A reaction: I.Berlin showed that any statement S could pass this test, because if you assert 'S' and 'If S then O', these two statements entail O, which could be some random observation. Hence a 1946 revised version had to be produced.
p.17 p.17 Directly verifiable statements must entail at least one new observation statement
     Full Idea: A statement is directly verifiable if it is either itself an observation-statement,or is such that in conjunction with one or more observation-statements it entails at least one observation-statement which is not deducible from these other premises alone.
     From: A.J. Ayer (Introduction to 'Language Truth and Logic' [1946], p.17)
     A reaction: This is the 1946 revised version of the Verification Principle, which was then torpedoed by an elaborate counterexample from Alonzo Church. Ayer thereafter abandoned attempts to find a precise statement of it.
p.21 p.21 The principle of verification is not an empirical hypothesis, but a definition
     Full Idea: I wish the principle of verification to be regarded, not as an empirical hypothesis, but as a definition.
     From: A.J. Ayer (Introduction to 'Language Truth and Logic' [1946], p.21)
     A reaction: This is Ayer's attempt to meet the well known objection of 'turning the tables' on his theory (by asking whether it is tautological or empirically verifiable). However, if it is just a definition, then presumably it is completely arbitrary…
p.26 p.26 The argument from analogy fails, so the best account of other minds is behaviouristic
     Full Idea: There are too many objections to the argument from analogy, so I am inclined to revert to a 'behaviouristic' interpretation of propositions about other people's experiences.
     From: A.J. Ayer (Introduction to 'Language Truth and Logic' [1946], p.26)
     A reaction: It seems odd to vote for behaviourism on one issue, if you aren't a general subscriber. It is one thing to say that behaviour is the best evidence for your explanation, quite another to equate the other mind with its behaviour.
p.27 p.27 Moral approval and disapproval concerns classes of actions, rather than particular actions
     Full Idea: The common objects of moral approval and disapproval are not particular actions so much as classes of actions.
     From: A.J. Ayer (Introduction to 'Language Truth and Logic' [1946], p.27)
     A reaction: This 1946 revision of his pure emotivism looks like a move towards Hare's prescriptivism, where classes, rules and principles are seen as the window-dressing of emotivism. It's still a bad theory.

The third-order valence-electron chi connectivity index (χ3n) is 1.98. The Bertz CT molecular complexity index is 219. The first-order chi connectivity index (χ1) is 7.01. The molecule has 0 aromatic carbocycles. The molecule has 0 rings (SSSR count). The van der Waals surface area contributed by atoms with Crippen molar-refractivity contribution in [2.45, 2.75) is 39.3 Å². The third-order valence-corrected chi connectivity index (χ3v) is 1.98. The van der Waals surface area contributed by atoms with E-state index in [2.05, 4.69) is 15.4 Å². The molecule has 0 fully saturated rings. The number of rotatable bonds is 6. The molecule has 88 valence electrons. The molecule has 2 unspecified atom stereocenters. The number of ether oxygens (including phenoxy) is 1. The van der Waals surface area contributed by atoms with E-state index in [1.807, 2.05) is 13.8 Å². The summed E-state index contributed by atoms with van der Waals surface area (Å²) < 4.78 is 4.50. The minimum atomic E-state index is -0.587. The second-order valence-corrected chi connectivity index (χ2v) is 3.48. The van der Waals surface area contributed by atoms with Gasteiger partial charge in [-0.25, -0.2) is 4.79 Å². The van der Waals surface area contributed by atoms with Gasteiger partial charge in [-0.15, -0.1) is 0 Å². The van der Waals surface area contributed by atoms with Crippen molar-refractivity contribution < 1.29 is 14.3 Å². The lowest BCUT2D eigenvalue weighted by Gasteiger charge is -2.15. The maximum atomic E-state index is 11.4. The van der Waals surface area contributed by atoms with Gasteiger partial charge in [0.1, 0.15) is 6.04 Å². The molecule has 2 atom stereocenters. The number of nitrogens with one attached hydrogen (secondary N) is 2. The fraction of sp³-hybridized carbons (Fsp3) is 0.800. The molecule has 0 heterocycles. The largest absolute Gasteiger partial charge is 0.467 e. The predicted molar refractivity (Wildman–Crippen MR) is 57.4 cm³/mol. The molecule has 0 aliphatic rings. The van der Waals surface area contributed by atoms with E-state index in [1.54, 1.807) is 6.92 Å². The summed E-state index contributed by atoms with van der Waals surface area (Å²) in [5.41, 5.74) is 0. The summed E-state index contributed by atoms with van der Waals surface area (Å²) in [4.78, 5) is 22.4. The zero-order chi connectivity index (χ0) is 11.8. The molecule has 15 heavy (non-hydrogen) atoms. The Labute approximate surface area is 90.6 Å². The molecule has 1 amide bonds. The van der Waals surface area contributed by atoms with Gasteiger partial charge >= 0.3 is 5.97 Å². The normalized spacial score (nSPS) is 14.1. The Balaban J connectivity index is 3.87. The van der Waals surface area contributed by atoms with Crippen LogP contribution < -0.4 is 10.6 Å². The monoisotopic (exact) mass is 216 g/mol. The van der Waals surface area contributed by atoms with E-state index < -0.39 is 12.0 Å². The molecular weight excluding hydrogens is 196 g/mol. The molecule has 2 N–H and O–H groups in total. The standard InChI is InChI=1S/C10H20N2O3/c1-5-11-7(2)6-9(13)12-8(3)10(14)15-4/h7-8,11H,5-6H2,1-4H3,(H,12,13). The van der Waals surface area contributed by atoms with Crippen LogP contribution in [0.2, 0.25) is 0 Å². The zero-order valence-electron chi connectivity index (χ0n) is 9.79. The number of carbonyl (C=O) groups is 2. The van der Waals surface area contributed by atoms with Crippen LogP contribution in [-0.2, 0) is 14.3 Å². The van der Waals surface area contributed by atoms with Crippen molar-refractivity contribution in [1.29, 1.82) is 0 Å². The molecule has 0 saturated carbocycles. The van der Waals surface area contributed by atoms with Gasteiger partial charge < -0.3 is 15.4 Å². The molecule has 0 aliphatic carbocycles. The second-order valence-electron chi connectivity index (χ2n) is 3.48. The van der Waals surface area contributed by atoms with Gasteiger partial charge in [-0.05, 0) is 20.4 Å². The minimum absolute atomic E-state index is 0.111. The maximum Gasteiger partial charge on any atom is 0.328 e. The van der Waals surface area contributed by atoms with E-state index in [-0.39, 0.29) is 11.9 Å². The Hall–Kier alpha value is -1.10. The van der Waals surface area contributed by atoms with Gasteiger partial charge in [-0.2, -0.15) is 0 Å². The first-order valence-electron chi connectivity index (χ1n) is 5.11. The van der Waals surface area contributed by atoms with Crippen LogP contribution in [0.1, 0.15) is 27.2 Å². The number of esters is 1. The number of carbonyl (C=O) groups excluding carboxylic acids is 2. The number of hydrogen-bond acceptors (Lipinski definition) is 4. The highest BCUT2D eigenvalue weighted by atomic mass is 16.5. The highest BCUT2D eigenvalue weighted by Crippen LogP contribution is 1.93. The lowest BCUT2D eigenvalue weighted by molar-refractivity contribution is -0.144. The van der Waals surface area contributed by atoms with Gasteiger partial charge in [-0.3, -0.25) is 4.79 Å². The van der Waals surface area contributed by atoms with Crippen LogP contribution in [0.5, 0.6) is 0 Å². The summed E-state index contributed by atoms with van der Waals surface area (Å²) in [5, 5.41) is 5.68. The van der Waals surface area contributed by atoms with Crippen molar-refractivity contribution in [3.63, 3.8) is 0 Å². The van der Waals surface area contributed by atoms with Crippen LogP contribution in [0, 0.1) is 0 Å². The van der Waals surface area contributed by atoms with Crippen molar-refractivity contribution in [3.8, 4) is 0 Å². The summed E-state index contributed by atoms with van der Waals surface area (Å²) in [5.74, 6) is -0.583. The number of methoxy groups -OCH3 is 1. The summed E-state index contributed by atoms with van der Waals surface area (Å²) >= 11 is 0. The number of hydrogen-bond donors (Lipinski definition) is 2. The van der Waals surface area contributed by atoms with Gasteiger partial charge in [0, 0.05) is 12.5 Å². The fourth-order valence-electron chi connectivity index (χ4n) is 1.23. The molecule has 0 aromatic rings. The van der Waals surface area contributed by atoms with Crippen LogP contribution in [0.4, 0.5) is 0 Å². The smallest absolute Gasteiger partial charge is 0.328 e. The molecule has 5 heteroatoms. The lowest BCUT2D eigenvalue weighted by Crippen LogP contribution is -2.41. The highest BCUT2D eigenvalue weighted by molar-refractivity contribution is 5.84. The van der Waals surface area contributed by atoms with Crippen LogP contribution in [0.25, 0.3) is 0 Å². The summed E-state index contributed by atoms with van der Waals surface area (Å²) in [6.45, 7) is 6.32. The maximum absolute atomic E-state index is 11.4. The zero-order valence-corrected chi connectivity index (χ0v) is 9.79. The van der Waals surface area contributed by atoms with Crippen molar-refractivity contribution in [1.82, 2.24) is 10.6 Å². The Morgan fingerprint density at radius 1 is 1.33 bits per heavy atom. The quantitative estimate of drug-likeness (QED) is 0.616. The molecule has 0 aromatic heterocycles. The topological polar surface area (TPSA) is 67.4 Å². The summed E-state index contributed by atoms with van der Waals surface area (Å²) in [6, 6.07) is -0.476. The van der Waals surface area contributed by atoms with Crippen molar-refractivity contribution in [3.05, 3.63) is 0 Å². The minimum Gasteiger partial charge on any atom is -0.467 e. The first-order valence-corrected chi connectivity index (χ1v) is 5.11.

1947 Phenomenalism
§1 p.125 Modern phenomenalism holds that objects are logical constructions out of sense-data
     Full Idea: Nowadays phenomenalism is held to be a theory of perception which says that physical objects are logical constructions out of sense-data.
     From: A.J. Ayer (Phenomenalism [1947], §1)
§1 p.131 The concept of sense-data allows us to discuss appearances without worrying about reality
     Full Idea: The introduction of the term 'sense-datum' is a means of referring to appearances without prejudging the question of what it is, if anything, that they are appearances of.
     From: A.J. Ayer (Phenomenalism [1947], §1)
1949 On the analysis of moral judgements
p.246 Moral theories are all meta-ethical, and are neutral as regards actual conduct
     Full Idea: All moral theories, intuitionist, naturalistic, objectivist, emotive, and the rest, in so far as they are philosophical theories, are neutral as regards actual conduct; they belong to the field of meta-ethics, not ethics proper.
     From: A.J. Ayer (On the analysis of moral judgements [1949])
     A reaction: Interestingly, Ayer doesn't seem willing to accept 'ethics proper' as being 'philosophical'. Given the modern rise of applied ethics, it seems suprising to say that even normative ethics is not philosophical. Utilitarianism seems not to be philosophical.
p.233 p.233 Some people think there are ethical facts, but of a 'queer' sort
     Full Idea: If someone wishes to say that ethical statements are statements of fact, only it is a queer sort of fact, he is welcome to do so.
     From: A.J. Ayer (On the analysis of moral judgements [1949], p.233)
     A reaction: The word 'queer' was picked up by Mackie and developed into his error theory, that moral facts are a misunderstanding. Personally I think that moral facts might be teleological facts, but that is rather hard to demonstrate.
p.237 p.237 Approval of historical or fictional murders gives us leave to imitate them